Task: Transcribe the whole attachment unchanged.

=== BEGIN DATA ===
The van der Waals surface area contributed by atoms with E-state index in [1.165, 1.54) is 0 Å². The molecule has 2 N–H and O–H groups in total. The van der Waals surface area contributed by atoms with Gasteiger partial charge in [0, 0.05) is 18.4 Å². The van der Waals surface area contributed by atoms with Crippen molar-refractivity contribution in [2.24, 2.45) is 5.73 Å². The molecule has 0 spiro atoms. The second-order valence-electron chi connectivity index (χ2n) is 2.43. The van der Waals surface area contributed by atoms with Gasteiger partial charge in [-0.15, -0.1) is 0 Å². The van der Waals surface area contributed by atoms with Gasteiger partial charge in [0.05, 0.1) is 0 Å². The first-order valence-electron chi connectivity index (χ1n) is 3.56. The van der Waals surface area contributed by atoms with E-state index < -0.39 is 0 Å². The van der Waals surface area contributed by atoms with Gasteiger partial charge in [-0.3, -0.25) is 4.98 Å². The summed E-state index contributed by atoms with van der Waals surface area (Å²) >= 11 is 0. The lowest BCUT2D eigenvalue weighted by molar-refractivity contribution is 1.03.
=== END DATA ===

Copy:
The van der Waals surface area contributed by atoms with E-state index in [1.165, 1.54) is 0 Å². The molecule has 2 N–H and O–H groups in total. The van der Waals surface area contributed by atoms with Gasteiger partial charge in [0, 0.05) is 18.4 Å². The van der Waals surface area contributed by atoms with Crippen molar-refractivity contribution in [2.24, 2.45) is 5.73 Å². The molecule has 0 spiro atoms. The second-order valence-electron chi connectivity index (χ2n) is 2.43. The van der Waals surface area contributed by atoms with Gasteiger partial charge in [-0.15, -0.1) is 0 Å². The van der Waals surface area contributed by atoms with Gasteiger partial charge in [0.05, 0.1) is 0 Å². The first-order valence-electron chi connectivity index (χ1n) is 3.56. The van der Waals surface area contributed by atoms with E-state index < -0.39 is 0 Å². The van der Waals surface area contributed by atoms with Gasteiger partial charge in [-0.3, -0.25) is 4.98 Å². The summed E-state index contributed by atoms with van der Waals surface area (Å²) >= 11 is 0. The lowest BCUT2D eigenvalue weighted by molar-refractivity contribution is 1.03.